• Ectothermy / Ectotherm = an animal which does not raise its internal body temperature above that of its surroundings (As opposed to "Endothermy"

  • Elasmobranch / Elasmobranchii = aka Euselachii, subclass; collective term for sharks and rays, named for arch-shaped gills

  • Embryophagy = form of "Intrauterine cannibalism" whereby unborn pups eat their siblings in the womb

  • Embryotrophy = reproductive method unique to tiger sharks, where unborn pups are enclosed in sacs of fluid which provide them nutrition  

  • Endothermy / Endotherm = an animal which raises its internal body temperature higher than the surrounding environment (As opposed to "Ectothermy"), differs from "Mesothermy" as temperature is maintained within a homeostatic range (See also "Regional endothermy")

  • Epipelagic Zone = aka Sunlight zone, shallowest layer of the ocean, which light can penetrate, from the surface up to 200m depth (above the "Mesopelagic Zone")

  • Etmopteridae = family of sharks, order "Squaliformes" (aka lantern sharks)

  • Euhyostylic jaw suspension = highly evolved jaw morphology found in the "Batoids" , where there are no connections (via either ligaments or articulation) between the "Chondrocranium" and upper jaw, and jaws are supported entirely by cartilage. Allowing extreme upper jaw protrusion and wide gape, compared to "Amphistylc", "Orbitostylic-" and "Hyostylic jaw suspension"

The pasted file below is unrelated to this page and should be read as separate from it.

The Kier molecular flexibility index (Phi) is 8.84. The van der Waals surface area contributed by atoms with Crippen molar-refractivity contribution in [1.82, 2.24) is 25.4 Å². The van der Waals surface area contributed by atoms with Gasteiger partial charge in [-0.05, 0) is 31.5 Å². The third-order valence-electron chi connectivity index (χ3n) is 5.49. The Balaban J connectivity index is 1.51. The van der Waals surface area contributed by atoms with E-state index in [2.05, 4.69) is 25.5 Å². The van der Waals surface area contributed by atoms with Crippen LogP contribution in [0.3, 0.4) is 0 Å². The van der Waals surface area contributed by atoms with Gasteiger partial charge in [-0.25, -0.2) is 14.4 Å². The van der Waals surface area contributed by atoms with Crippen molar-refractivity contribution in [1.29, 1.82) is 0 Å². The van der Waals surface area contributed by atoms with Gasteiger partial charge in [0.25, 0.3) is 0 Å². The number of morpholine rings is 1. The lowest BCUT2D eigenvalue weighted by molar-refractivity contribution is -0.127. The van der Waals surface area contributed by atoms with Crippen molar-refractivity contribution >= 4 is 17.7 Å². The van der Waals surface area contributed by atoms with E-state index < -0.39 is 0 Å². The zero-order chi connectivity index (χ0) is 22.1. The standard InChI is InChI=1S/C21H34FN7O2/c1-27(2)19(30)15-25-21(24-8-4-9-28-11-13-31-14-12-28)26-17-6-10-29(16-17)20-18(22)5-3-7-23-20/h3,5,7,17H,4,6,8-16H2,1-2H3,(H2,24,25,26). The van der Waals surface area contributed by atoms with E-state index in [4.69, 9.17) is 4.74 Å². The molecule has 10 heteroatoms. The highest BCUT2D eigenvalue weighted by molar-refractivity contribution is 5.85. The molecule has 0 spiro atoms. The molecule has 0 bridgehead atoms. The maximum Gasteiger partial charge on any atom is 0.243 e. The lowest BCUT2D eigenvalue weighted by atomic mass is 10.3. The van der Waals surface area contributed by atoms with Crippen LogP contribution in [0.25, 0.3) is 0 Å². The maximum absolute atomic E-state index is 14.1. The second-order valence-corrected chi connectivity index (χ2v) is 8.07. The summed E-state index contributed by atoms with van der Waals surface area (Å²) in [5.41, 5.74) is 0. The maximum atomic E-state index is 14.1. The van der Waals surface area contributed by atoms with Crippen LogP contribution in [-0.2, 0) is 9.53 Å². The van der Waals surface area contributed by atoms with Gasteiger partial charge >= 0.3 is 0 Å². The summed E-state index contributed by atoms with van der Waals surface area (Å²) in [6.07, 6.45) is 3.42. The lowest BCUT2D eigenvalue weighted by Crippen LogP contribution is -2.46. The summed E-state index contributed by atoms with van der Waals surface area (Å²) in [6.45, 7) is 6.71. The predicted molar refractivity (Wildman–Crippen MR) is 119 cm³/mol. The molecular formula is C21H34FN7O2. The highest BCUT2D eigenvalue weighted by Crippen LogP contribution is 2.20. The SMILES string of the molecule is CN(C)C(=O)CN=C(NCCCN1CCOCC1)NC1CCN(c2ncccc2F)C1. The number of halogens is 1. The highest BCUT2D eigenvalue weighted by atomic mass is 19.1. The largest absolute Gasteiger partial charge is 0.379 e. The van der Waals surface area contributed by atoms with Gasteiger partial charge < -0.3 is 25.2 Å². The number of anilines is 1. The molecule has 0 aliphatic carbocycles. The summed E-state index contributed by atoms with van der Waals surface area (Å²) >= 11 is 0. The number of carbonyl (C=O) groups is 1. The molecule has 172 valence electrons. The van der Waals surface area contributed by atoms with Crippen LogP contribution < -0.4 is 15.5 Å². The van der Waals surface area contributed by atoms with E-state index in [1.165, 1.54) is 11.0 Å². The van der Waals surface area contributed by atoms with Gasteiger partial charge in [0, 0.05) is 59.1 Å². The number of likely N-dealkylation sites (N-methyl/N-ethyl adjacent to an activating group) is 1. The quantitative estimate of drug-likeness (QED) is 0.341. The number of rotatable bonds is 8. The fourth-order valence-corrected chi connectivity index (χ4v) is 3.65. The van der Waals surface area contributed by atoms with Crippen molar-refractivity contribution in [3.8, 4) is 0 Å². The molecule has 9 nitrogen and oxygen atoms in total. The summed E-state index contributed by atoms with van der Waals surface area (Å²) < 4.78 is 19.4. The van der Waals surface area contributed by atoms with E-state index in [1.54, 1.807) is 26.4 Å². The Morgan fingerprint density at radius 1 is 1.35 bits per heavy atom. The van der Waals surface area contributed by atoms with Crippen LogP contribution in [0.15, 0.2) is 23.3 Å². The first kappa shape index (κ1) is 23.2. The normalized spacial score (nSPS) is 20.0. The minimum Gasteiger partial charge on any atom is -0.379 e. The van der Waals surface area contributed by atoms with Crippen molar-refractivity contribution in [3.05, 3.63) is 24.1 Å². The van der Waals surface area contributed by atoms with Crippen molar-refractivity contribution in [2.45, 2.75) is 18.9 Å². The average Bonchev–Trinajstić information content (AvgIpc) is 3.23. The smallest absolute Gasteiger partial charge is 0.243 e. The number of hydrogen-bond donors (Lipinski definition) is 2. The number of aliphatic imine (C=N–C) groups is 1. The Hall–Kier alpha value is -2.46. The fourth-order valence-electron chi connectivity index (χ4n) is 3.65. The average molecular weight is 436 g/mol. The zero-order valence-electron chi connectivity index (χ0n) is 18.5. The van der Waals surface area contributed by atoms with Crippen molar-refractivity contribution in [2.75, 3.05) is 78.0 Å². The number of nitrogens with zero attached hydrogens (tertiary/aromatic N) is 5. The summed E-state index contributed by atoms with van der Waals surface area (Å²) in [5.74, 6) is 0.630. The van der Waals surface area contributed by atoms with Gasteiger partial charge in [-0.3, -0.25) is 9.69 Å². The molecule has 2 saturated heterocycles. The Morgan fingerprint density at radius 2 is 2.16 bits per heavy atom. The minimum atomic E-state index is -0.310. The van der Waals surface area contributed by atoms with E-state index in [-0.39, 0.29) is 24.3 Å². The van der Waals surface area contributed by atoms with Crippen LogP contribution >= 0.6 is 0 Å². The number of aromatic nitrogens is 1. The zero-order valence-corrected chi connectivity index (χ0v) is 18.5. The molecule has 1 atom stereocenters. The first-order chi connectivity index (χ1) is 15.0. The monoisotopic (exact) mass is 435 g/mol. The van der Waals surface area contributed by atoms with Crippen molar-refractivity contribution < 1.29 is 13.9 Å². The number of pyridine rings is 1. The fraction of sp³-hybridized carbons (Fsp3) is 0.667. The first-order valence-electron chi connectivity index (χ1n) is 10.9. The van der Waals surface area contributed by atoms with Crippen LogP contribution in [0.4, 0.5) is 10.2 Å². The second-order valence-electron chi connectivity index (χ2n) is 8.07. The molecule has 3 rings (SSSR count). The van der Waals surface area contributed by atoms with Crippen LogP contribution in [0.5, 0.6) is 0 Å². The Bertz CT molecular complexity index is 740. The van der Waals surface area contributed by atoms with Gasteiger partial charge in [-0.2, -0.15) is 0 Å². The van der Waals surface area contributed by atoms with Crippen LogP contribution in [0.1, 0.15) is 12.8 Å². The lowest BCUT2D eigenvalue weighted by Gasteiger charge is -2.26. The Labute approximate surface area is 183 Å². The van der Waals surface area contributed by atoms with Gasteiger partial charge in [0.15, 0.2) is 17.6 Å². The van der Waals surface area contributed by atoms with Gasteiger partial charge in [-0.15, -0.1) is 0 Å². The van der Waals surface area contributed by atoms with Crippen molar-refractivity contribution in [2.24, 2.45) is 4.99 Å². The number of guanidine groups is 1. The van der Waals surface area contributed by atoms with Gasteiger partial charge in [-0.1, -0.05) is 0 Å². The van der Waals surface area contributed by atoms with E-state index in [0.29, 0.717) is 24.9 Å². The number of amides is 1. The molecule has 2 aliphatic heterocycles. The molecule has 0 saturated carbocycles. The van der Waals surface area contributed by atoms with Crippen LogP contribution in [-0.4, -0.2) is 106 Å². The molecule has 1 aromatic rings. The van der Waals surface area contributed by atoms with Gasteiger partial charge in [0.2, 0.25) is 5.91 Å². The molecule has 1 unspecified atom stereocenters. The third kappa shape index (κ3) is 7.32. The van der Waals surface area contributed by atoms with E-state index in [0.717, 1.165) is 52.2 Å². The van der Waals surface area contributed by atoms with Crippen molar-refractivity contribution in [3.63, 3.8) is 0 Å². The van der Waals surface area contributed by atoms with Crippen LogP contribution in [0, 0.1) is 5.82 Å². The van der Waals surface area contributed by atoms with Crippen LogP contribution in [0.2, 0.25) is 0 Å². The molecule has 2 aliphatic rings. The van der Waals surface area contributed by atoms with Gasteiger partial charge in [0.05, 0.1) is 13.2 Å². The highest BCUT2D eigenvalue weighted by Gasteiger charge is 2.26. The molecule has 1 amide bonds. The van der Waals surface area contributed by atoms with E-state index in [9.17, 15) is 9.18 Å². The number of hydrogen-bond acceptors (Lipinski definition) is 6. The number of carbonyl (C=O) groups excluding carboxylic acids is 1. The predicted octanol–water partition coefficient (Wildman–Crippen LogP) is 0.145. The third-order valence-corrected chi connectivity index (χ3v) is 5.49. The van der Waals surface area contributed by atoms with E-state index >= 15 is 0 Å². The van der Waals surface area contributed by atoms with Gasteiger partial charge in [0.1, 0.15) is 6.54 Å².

• Euryhaline = able to export a wide range of salinities (As opposed to "Stenohaline"), rare in "Elasmobranchs"

  • Euselachii = see "Elasmobranchii"

  • Extant = living species (As opposed to "Extinct")

  • Extinct = species with no living individuals (As opposed to "Extant")


  • Facultative parthenogenesis = the ability of some sexually reproducing animals to switch to asexual reproduction. May be linked to "Inbreeding"

  • Familya term used describe a group of "Genera" in  taxonomic classification

  • Fecundity = the number of offspring which can be produced by a female throughout her life, often relatively low in sharks

  • Fish Aggregation Device (FAD) = device used in commercial fishing, (especially "Purse seine" fishing), to encourage fish into a tight group, making them easier to catch. Previously non-destructive to sharks, modern, complex raft designs have increased shark "Bycatch"

  • [Shark] Fishing = extracting sharks from the marine environment for human consumption of fins, meat and/or liver oils (See "Gill net", "Longlining", "Purse seine", "Trawling"). Can be industrial (large scale for sale on the global market)  or subsistence (for use by the fisher to feed their family) (Not to be confused with "Finning")

  • [Shark] Finning = wasteful and cruel type of commercial shark fishing where fins are removed and the rest of the carcass is discarded at sea. Now illegal in many countries